I hadn’t noticed the TV adds enough nor learned about the national slogans of the UCC.  When they gave us the shirts we saw the slogan:  “God is still speaking” – “Never put a period where God has placed a comma.”  Dan referred to their slogan in his sermon on August 5th.  His interpretation was:  “It’s not what’s in the text but what is in our hearts – perhaps a reference to Jeremiah and the New Covenant – “I will put my law within them, and I will write it upon their hearts.” (Jeremiah 31:31f)

A number of our congregation is gathered a Camp Lane for a church retreat, as you have likely heard.  The main speaker for the retreat is Rabbi Maurice D. Harris from Eugene.  He as written a book entitled, Moses A Stranger Among Us.  The book was made available for purchase before the retreat.  It is an intriguing book written for Jewish readers but with much benefit to all people of faith.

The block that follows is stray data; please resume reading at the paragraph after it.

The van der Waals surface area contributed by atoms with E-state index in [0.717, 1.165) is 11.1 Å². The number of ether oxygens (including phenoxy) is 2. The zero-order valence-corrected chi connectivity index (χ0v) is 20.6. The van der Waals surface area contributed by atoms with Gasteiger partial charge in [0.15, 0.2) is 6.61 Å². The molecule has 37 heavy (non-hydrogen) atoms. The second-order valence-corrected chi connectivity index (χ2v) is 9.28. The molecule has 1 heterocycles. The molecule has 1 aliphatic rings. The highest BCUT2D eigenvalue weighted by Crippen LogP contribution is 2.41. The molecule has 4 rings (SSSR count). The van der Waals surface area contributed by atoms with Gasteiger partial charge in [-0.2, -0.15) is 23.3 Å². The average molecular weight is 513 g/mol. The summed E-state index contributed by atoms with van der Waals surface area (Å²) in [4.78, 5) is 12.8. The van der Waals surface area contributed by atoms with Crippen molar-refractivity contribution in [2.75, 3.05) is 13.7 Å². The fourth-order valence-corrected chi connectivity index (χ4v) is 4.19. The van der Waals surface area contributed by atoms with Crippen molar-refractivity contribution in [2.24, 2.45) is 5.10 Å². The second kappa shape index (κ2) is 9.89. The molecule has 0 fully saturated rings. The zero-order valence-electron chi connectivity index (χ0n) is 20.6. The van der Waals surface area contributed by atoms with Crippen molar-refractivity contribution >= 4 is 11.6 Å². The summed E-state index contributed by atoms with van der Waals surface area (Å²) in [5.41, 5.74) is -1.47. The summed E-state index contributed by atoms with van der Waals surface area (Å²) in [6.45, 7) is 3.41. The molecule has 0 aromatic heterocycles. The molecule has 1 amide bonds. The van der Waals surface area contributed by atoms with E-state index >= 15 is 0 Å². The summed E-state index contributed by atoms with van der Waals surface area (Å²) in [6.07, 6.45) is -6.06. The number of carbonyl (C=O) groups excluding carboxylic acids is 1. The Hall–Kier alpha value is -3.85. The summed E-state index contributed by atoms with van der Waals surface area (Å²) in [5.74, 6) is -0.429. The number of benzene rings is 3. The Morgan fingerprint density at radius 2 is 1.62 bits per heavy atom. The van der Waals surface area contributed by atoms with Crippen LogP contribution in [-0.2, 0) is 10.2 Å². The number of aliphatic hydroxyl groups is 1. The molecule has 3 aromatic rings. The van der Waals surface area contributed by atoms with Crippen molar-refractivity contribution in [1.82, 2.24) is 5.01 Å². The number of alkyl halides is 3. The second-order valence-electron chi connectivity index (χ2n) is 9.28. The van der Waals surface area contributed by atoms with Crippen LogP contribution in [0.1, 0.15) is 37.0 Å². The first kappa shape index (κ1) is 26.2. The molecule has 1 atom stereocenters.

Chapter 7 is entitled:  “The Law of Moses Can be Changed.”   In the introduction he writes: 

Before the rise of the modern liberal movements (denominations) of Judaism, rabbis universally taught that the Torah’s divine laws are immutable and perfect   But does the Torah text itself truly advocate the idea that the Torah is immutable and perfect? 

Rabbi Harris takes a Reconstructionist approach to the Torah (and all our sacred texts) which acknowledges that, like all things crafted by human beings, they are flawed texts that at times we may not agree with morally or spiritually.  We are intimately engaged with our sacred texts, but not ultimately commanded by them.  To borrow the words of contemporary Christian theologian Marcus J. Borg, we take the Bible seriously, but not literally (coined earlier by other theologians).  A famous motto of the Reconstructionist movement is “the past has a vote, not a veto.”  P.xxiv